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Wabi-Sabi Interior Design Principles | Imperfection Beauty
When I first found wabi-sabi, I immediately fell in love with this philosophy and was inspired by its aesthetic. I hope this post will still inspire you to bring more wabi-sabi ideas into your lifestyle and home. So let's dive into the world of wabi-sabi interiors and lifestyle.
Images by Arina Voy


Let's start from the basics - what does "wabi-sabi" mean? This phrase itself s difficult to translate into other languages. In traditional Japanese aesthetics, wabi-sabi (侘寂) is a worldview centered on the acceptance of transience and imperfection.

This is a unique Japanese view of the world, which manifests imperfections, authenticity, naturalness, and minimalism. Wabi-sabi usually can be found in interior design and people's lifestyles, but also can be applied to art, photography, ceramics, architecture, clothing, and food.


The values of wabi-sabi teach us to strive for simplicity and look for beauty in the imperfect, appreciate the present, enjoy the moment, feel a better connection with nature, accept the fleetingness of life, discard unnecessary and focus on the important. Here is the list of the main wabi-sabi values:

  • Nature & Earth

One of the main values of Wabi-Sabi is to encourage us to appreciate nature and the earth by using natural materials in our homes instead of synthetic ones that pollute the environment or harm animals.

  • Imperfections & Authencity

Instead of looking for beauty in perfection, symmetry, and sterility, wabi-sabi seeks beauty in imperfection. This philosophy draws attention to the beauty of the changeable, illusory, and imperfect world that surrounds us, to the fleetingness and uniqueness of the moment.
Images by Arina Voy

  • Slow Living & Calmness

Wabi-sabi embraces slow living and calmness in front of urgency and chaos. It's about making space for yourself, your ideas, and your feelings — and being okay with not having everything figured out right away. It is a philosophy that encourages us to pause and take in the world around us, even if it doesn't look like we want it to. If you are interested in a slow living lifestyle - read my blog post about how to slow down.

  • Minimalism & Modesty

Wabi-Sabi is about appreciating the simplicity of life and embracing the “less is more” lifestyle. Every day, the human brain has to “digest” huge amounts of information. The Wabi-Sabi is close to the minimalist philosophy, which is also embracing the most essential things in life. If you are interested to know more about minimalism - read my blog post about how minimalism can improve your life.

  • Acception & Truth

Wabi-sabi is a completely different approach to living compared to Western trends. It is based on the idea of enjoying what you have rather than focusing on what you don't. It's about accepting your flaws and imperfections with grace instead of trying to hide them from others or from yourself.

Wabi-sabi helps us deal with our own emotions by helping us accept ourselves as we are — and it gives us space to grow into ourselves without the pressure to become someone else or be someone we're not yet ready for. Wabi-sabi is about letting go of perfectionism, which can hold you back from creating anything at all because there's no way to get everything just so (there never will be).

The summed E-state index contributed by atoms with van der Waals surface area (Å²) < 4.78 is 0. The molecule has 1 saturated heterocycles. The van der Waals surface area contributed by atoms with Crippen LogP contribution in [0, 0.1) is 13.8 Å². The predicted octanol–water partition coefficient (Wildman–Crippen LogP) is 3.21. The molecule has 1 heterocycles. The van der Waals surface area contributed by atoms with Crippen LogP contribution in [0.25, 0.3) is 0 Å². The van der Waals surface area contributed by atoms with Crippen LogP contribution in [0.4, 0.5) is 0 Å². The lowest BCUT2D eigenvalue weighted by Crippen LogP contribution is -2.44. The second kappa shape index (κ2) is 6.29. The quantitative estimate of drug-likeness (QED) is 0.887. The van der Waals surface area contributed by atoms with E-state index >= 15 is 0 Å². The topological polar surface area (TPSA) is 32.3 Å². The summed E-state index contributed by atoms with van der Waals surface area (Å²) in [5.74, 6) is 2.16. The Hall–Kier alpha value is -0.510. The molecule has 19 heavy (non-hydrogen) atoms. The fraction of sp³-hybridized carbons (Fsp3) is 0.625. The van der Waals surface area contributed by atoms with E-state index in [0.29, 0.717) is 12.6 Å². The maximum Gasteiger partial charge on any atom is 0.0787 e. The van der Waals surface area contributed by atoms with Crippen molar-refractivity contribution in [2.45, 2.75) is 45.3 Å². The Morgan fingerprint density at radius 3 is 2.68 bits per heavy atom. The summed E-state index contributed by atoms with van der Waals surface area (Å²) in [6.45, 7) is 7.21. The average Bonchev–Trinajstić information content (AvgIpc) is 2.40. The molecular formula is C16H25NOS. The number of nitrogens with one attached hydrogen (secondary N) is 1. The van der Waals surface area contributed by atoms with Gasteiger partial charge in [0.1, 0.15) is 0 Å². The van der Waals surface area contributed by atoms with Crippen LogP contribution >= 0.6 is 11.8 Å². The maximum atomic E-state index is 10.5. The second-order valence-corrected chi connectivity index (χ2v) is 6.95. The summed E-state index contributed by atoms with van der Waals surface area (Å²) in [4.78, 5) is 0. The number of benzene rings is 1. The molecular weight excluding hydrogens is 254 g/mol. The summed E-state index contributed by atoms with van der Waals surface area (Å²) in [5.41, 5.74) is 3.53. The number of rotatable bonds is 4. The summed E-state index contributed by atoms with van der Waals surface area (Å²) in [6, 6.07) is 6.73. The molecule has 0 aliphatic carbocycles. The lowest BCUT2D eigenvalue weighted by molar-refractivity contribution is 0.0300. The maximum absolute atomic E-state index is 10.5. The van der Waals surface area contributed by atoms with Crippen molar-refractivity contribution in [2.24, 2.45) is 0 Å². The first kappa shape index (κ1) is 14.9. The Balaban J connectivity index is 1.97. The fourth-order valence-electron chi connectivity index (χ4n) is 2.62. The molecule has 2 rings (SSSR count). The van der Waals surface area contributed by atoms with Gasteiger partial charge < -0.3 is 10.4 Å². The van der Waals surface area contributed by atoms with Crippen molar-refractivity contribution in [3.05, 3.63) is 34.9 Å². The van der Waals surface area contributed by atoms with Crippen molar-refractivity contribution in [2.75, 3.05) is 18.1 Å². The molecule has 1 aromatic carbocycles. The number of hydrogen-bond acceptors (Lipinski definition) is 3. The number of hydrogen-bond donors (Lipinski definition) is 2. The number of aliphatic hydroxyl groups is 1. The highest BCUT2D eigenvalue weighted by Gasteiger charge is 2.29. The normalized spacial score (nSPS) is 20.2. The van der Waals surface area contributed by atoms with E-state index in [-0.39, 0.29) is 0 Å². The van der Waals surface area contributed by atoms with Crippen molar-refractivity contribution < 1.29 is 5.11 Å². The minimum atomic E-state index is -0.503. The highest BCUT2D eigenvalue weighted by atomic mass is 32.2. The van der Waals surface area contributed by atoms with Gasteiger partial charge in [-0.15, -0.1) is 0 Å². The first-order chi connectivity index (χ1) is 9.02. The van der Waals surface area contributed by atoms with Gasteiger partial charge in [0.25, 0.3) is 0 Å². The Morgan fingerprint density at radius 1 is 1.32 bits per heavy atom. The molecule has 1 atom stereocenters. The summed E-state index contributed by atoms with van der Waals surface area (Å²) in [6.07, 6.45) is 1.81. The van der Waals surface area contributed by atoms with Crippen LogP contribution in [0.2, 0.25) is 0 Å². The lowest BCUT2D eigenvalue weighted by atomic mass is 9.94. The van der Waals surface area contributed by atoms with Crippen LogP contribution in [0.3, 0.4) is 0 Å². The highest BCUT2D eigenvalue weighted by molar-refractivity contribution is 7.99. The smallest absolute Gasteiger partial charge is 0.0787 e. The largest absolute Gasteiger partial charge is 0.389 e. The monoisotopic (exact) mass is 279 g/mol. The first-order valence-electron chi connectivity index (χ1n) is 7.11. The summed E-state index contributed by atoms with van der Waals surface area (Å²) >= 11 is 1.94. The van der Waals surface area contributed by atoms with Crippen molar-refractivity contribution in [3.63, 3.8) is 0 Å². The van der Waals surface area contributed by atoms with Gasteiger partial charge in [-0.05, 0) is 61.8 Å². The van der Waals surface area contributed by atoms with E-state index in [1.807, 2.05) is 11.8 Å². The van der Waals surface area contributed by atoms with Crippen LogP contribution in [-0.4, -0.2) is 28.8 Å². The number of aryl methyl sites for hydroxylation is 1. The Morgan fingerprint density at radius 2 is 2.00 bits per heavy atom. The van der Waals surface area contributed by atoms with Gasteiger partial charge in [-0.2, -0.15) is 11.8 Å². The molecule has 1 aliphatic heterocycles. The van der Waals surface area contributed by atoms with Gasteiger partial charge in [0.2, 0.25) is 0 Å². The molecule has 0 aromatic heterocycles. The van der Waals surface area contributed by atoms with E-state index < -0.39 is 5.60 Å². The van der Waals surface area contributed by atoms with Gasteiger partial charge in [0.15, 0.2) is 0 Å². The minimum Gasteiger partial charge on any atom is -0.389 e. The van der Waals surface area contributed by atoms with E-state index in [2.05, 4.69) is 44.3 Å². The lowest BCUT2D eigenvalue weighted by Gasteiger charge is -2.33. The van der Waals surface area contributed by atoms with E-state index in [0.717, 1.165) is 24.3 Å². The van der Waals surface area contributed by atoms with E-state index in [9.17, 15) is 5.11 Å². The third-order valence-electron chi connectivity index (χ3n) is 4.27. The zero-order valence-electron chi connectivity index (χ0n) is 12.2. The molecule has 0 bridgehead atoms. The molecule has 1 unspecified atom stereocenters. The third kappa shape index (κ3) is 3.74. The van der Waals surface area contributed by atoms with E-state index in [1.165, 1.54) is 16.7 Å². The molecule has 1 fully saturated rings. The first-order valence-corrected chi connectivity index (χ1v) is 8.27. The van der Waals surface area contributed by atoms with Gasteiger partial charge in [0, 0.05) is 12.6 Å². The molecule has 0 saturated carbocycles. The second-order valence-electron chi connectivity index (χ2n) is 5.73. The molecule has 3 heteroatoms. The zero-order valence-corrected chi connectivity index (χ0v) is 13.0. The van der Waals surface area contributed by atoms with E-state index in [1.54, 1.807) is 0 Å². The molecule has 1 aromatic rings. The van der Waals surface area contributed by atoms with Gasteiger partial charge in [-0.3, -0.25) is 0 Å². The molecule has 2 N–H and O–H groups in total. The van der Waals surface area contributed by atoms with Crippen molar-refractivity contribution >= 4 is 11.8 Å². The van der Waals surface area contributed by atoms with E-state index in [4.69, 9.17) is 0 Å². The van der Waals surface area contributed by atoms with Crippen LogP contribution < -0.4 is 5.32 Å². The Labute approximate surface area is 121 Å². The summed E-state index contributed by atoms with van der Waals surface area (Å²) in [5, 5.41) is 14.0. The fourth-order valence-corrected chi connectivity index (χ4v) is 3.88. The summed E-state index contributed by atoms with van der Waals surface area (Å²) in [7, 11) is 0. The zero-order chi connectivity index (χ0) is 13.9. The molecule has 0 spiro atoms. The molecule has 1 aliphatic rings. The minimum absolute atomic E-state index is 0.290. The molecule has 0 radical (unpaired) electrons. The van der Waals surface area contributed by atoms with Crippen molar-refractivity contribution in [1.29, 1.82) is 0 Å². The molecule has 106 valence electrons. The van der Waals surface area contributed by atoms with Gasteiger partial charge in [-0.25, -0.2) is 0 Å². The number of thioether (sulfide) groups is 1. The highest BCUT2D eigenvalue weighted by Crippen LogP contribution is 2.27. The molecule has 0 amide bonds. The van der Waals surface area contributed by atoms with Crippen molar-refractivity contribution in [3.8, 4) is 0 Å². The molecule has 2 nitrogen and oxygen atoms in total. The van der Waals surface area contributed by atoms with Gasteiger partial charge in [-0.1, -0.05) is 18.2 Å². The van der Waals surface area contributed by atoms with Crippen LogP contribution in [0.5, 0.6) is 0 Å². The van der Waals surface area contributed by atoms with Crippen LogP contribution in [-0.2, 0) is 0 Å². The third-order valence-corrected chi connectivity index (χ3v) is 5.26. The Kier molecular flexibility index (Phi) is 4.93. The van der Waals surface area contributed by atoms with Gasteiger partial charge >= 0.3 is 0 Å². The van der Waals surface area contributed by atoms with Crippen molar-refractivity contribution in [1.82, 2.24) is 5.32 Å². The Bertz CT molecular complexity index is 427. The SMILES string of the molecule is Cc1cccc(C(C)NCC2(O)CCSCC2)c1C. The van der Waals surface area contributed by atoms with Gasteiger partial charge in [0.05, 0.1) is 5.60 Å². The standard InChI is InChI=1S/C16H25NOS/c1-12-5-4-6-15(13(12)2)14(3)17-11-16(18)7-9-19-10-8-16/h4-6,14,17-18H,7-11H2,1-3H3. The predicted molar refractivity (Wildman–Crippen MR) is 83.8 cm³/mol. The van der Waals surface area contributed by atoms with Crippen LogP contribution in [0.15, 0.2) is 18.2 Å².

Images by Arina Voy


Wabi-Sabi interiors are created to slow down, appreciate the moment, relax, calm down and reflex. The Wabi-Sabi aesthetic is "imperfect, impermanent, and incomplete" in nature. It is prevalent throughout all forms of Japanese art.

  • The Greenwich Hotel Interior Design by Axel Vervoordt

New York, United States of America
by Axel Vervoordt

  • Wabi-Sabi Interior Design by Alena Valyavko

I am in love with this project by talented Alena Valyavko with wabi-sabi elements. The project is designed for modern and laconic people with a subtle sense of style. The living room and kitchen area imply an open space. The master bedroom is distinguished by a comfortable and cozy space without unnecessary noise.


Here is a list of the books that will help you to dive into the world of wabi-sabi philosophy and get inspiration to implement into your home interior and lifestyle:
  • Wabi Sabi | By Axel Vervoordt
  • Wabi-Sabi for Artists, Designers, Poets & Philosophers | By Leonard Koren
  • Wabi-Sabi Welcome | By Julie Pointer Admas
  • Contemporary Wabi-Sabi Style | By Artpower International Publishers


The perfect Wabi-Sabi interior decoration examples are a single tree branch and a ceramic pot, rather than a large bouquet of flowers in a perfectly symmetrical vase. Nature is the main inspiration for all wabi-sabi interior designers and creators. The wabi-sabi decoration should be raw, natural, and have asymmetrical forms. The idea behind the wabi-sabi interior is that elements are imperfect and incomplete.
Wabi-Sabi originated in Japan more than 1,000 years ago when tea masters used to seal their cups with wax before firing them in kilns at high temperatures to prevent cracking during the firing process. This technique created vessels with cracks on the surface which became characteristics of wabi-sabi ceramics.

Today's contemporary decorators are experimenting with this traditional craft while incorporating modern elements such as glass or metal into their designs to create stunning pieces!
To achieve a wabi-sabi look and feel - you need to choose items that are not perfect but have some kind of beauty in their imperfection. You can also include some DIY items which you have made yourself to add an extra personal touch to your home.
Hope you enjoyed this blog post and get wabi-sabi inspiration, that you are ready to implement to your home interior and life!

See you next time,


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